The cute, delicate Aleutian Tern (Onychoprion aleuticus, formerly Sterna aleutica) breeds entirely in the north Pacific Ocean on the coasts of Sakhalin and Kamchatka, Russia, on islands in the Bering Sea and on the Aleutian Islands. A recent BirdLife article from November 22, 2016 by Andy Symes asks whether this species has to be uplisted to Vulnerable or Endangered.
Aleutian Tern is currently listed as Least Concern on the basis that it was not thought to approach the thresholds for Vulnerable under any of the IUCN Red List criteria. A 2013 status assessment by the U.S. Fish and Wildlife Service compiled new data on Alaskan colonies and suggested that the population at surveyed colonies had declined by 79% since 1995, with perhaps fewer than 5,000 individuals – down from 9,000 to 12,000 birds – in Alaska as a whole.
Recent studies show however, that the majority of the world’s population of Aleutian terns now nest in the Russian Far East, especially the northern end of Sakhalin Island which may host 2/3 of the world’s population. Up to now, most the colonies in Russia are barely fully documented and are based mainly on quantitative estimate. Anyway Numbers in some regions in Russia appear to have increased substantially in recent decades, especially on Sakhalin Island and the southern coast of the Koryak Highland.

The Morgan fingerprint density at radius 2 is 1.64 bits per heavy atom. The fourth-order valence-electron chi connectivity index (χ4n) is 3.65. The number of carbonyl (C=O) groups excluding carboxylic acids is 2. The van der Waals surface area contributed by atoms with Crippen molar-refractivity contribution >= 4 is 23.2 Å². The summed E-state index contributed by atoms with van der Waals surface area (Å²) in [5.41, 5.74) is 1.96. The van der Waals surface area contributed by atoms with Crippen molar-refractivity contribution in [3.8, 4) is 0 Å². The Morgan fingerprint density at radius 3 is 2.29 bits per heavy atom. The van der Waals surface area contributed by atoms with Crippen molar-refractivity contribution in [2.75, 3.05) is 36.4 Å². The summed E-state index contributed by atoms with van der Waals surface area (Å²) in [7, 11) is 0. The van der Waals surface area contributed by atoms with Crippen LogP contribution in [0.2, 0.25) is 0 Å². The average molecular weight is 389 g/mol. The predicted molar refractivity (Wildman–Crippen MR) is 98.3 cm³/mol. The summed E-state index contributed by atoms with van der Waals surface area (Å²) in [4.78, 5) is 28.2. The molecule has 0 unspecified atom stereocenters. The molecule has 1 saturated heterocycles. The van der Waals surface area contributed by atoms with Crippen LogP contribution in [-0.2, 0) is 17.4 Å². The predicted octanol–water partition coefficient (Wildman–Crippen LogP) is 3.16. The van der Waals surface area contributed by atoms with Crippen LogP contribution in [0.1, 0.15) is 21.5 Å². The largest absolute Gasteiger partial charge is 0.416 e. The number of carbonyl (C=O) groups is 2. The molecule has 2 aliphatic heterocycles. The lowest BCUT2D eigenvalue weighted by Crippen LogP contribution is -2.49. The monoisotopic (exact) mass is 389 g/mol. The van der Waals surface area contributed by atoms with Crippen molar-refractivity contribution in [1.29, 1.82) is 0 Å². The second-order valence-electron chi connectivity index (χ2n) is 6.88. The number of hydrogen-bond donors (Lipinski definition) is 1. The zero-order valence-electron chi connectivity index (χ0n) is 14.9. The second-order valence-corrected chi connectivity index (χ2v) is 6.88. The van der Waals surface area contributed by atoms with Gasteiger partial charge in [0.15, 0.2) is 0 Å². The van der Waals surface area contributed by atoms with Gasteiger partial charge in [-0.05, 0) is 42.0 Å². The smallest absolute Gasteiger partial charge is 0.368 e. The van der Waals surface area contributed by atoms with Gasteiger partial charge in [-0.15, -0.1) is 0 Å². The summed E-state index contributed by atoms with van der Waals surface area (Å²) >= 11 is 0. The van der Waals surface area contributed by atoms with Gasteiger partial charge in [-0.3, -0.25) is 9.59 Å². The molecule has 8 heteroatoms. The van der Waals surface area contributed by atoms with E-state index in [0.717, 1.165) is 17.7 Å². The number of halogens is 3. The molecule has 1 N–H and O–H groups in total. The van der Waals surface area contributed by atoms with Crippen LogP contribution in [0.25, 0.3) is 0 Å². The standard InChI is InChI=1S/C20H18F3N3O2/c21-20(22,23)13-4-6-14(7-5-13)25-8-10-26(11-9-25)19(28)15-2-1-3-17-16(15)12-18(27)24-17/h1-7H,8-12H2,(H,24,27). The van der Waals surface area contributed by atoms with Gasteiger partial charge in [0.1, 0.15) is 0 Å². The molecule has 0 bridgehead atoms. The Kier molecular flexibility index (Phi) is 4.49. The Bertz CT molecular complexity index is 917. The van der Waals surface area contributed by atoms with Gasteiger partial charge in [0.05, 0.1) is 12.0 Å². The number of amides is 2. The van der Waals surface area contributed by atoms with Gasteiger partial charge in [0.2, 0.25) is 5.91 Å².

Unfortaunetly, most of these places are very remote and very little monitoring takes places so trend information is lacking completely. The impression is however that the species has declined quite strongly and a monitoring plan needs to be developed. The species is at least near threatened but most likely vulnerable. More monitoring in Kamchatka and Sakhalin is requested.
This species could be seen during a trip to Nome on the Seward Peninsula along the Nome river mouth. Here the Aleutian Tern seemed to be quite numerous outnumbering Arctic Tern (Sterna paradisaea) by far. The place to look for the species is from the Nome River Bridge where you can obtain an excellent view to the Estuary to the south. The bridge marks a mixing zone where fresh river water meets tidal salt water and turns brackish. This creates a blend of water types and habitats and attracts many different birds to areas of open water or the mud-bar edges of islands. Shorebirds and Gulls were abundant. Even unusual species like Hudsonian Godwit (Limosa haemastica) and Rufous-necked Stint (Calidris ruficollis) were present.
To cope with the growing demand for top shots of the rarer species of the Palearctic Bird-Lens is keen to enrich the range of pictures of birds you can find in the Western Palearctic. Trips to remote places to capture images of rare birds of Western Palearctic were very successful. The nice images you find in the gallery are only a first impression, what you will find in the gallery in the “Picture Shop” very soon. Just give me a message, if bird-lens.com could serve you with an image needed before the new pictures are online.